Respondents argue, however, that whether the injury precedes or follows the effective date of the section is of no significance because "in enacting section 5500.5, the ... Legislature has not taken away or impaired any vested right of any person, or created a new obligation or duty to be performed by any person. ... The Subsequent Injuries Fund is the State government itself. Through section 5500.5, the State has conferred a remedial benefit upon California mining companies [48 Cal. 2d 363] and their insurance carriers to achieve a public purpose." This argument is not persuasive. Even though payments from the Subsequent Injuries Fund (which, of course, is a fund provided by legislative appropriation) to injured employes themselves may likewise be considered the conferring of a remedial benefit to achieve a public purpose, pursuant to the Legislature's "plenary power, unlimited by any provision of this Constitution, to create, and enforce a complete system of workmen's compensation" (art. XX, § 21; Subsequent etc. Fund v. Industrial Acc. Com. (1952), 39 Cal. 2d 83, 88 [244 P.2d 889]; see also Lab. Code, §§ 4750-4755), the principle appears to have been consistently followed that payments from the fund to an employe will not be made where the date of the subsequent injury preceded the effective date of the fund legislation or an otherwise applicable amendment thereto which would enlarge the employe's rights. (See Whittingslow v. Industrial Acc. Com. (1949), 14 Cal.Comp.Cases 6, writ denied; Cravens v. Industrial Acc. Com. (1951), 16 Cal.Comp.Cases 227, writ denied, hearing by Supreme Court denied; Morrell v. Industrial Acc. Com. (1952), 17 Cal.Comp.Cases 324, writ denied; see also Associated Indem. Corp. v. Industrial Acc. Com. (1948), 13 Cal.Comp.Cases 240, writ denied.) In the Cravens case, in which this court denied a hearing, a previously partially disabled employe met with an industrial injury in 1946. The commission found that she had suffered permanent total disability, of which 60 per cent could be attributed to the industrial injury, but refused to make an award against the Subsequent Injuries Fund. It took the position that the 1949 amendment to section 4751 of the Labor Code (enlarging the employe's rights so as to cover all preexisting disabilities) could not be applied where the subsequent injury had occurred in 1946, and that the preexisting disability of the employe did not come within the terms of the section as it read before the 1949 amendment.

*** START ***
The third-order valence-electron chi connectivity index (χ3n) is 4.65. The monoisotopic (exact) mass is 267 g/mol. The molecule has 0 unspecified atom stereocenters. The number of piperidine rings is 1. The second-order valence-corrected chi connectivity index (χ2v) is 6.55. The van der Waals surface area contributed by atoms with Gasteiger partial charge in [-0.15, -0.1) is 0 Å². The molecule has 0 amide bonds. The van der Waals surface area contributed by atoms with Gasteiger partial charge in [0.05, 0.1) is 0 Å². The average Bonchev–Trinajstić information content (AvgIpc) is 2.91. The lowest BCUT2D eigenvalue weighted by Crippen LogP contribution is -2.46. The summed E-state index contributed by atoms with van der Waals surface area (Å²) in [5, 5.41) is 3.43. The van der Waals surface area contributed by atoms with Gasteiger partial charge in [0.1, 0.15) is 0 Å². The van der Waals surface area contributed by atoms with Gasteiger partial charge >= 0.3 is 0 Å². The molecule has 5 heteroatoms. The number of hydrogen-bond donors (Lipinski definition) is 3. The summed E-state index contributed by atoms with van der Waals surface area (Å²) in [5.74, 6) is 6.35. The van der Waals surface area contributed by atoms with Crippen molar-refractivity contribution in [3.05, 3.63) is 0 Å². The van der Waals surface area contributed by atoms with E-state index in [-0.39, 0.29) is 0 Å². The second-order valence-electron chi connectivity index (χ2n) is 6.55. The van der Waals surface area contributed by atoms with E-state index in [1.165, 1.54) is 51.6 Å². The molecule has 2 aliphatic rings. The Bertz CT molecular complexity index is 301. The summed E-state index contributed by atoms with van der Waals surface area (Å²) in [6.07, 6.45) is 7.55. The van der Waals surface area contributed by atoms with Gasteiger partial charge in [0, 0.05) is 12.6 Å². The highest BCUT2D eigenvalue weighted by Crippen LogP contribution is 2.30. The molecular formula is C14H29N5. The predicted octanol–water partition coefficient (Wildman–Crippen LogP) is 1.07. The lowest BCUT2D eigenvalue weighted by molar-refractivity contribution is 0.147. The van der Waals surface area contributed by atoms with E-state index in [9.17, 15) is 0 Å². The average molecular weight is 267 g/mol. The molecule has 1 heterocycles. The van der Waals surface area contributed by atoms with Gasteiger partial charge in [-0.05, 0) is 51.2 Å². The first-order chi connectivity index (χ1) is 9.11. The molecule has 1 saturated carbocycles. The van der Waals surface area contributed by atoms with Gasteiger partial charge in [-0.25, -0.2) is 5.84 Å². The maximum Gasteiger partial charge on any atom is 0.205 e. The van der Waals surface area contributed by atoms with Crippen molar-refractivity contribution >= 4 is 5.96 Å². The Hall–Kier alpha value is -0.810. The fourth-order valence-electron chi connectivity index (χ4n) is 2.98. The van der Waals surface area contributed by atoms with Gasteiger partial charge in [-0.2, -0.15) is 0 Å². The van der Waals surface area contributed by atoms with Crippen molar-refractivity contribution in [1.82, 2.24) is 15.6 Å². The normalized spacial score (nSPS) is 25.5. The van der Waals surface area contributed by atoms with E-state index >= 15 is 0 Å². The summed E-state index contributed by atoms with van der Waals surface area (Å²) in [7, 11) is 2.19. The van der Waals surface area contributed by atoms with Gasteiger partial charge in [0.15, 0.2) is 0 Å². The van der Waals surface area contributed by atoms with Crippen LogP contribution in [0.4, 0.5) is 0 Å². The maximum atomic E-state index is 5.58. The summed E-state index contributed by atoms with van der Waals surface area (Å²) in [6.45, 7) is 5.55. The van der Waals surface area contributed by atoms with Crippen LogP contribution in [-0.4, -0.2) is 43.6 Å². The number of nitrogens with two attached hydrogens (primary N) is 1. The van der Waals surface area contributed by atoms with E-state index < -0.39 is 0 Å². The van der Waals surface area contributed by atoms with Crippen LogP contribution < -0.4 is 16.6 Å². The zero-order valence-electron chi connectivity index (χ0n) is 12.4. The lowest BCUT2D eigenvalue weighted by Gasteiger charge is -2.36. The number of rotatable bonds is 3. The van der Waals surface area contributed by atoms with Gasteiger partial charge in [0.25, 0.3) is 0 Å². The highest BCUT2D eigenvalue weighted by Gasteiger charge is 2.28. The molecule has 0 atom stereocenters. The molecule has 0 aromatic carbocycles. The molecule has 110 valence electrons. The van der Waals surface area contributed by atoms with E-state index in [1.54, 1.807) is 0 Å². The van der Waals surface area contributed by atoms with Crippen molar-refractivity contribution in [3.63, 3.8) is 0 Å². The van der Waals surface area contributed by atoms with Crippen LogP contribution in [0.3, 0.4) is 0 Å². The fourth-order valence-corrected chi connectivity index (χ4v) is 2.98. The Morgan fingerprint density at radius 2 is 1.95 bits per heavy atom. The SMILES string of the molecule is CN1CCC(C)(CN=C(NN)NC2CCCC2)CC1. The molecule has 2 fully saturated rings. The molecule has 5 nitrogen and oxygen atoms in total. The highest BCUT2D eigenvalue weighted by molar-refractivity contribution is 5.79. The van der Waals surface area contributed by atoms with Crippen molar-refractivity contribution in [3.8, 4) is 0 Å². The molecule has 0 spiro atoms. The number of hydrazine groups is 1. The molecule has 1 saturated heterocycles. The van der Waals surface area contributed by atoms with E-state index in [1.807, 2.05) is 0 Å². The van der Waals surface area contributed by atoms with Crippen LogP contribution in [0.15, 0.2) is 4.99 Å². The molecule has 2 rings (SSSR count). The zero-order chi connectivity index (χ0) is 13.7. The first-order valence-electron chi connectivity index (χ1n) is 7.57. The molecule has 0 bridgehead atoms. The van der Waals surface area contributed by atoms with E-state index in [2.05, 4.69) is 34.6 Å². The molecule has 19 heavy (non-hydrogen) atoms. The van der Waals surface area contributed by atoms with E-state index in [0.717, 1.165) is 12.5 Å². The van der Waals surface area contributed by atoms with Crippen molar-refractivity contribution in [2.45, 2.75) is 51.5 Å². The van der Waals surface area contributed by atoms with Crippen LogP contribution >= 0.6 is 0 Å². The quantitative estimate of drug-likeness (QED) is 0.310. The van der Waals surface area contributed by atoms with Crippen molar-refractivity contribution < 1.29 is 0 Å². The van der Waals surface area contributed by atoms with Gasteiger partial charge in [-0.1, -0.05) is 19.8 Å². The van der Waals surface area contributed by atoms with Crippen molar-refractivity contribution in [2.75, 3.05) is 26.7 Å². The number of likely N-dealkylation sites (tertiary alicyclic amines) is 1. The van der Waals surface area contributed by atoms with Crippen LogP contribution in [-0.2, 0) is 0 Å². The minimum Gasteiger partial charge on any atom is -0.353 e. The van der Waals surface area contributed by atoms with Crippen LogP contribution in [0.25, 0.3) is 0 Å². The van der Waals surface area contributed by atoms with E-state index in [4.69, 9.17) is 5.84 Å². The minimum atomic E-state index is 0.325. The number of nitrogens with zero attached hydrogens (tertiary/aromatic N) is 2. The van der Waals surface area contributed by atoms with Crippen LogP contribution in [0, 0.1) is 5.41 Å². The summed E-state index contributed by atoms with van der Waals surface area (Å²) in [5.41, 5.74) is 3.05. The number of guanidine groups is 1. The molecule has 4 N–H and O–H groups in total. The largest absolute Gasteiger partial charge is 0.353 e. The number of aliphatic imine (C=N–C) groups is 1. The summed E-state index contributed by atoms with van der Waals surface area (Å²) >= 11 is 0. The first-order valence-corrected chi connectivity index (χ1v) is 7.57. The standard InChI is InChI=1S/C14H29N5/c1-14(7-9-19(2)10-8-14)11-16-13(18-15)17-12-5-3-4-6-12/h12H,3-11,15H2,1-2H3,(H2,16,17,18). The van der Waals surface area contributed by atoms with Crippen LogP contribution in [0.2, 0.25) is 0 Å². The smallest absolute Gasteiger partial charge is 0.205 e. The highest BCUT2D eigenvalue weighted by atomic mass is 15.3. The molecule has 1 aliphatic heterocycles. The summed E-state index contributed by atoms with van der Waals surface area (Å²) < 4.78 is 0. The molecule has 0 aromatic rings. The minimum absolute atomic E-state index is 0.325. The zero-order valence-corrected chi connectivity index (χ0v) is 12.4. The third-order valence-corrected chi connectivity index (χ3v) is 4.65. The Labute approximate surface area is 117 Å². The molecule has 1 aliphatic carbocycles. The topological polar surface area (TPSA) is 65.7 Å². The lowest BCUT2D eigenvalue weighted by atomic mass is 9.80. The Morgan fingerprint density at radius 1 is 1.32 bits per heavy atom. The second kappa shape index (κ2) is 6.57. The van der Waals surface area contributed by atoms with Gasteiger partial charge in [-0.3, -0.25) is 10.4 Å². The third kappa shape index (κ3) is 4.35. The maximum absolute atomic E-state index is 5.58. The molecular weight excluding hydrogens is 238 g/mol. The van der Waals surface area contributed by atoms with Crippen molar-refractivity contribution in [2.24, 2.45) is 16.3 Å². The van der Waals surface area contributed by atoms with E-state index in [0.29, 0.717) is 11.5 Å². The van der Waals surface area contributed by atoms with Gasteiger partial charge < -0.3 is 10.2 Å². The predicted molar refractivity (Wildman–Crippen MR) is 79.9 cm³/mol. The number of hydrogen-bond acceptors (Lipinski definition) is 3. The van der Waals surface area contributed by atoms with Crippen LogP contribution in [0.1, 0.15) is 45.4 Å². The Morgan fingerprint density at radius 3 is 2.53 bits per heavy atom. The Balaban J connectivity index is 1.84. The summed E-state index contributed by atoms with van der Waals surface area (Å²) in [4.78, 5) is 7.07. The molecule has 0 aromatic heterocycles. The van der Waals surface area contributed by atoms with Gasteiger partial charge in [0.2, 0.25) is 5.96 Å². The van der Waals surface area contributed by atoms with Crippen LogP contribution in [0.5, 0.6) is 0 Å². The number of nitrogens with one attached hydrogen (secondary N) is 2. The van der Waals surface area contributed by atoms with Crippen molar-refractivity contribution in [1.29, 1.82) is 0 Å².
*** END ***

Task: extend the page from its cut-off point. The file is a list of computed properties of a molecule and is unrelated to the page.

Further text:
Although any inequity to either an injured employe or an unreimbursed employer may be considered just as great whether the date of injury occurs before or after the effective date of the statute under which they claim rights to payments from the Subsequent Injuries Fund, it would appear that any arguments seeking relief upon such a basis should more appropriately be addressed to the Legislature, than to the courts. As urged by the Subsequent Injuries Fund, no reason is shown why an employer should be placed in a better position than an employe with respect to the date as to which rights to payment [48 Cal. 2d 364] from the fund may attach, and that just as an employer's liability to his employe is determined as of the date of injury, so should that date determine his rights to contribution from the fund.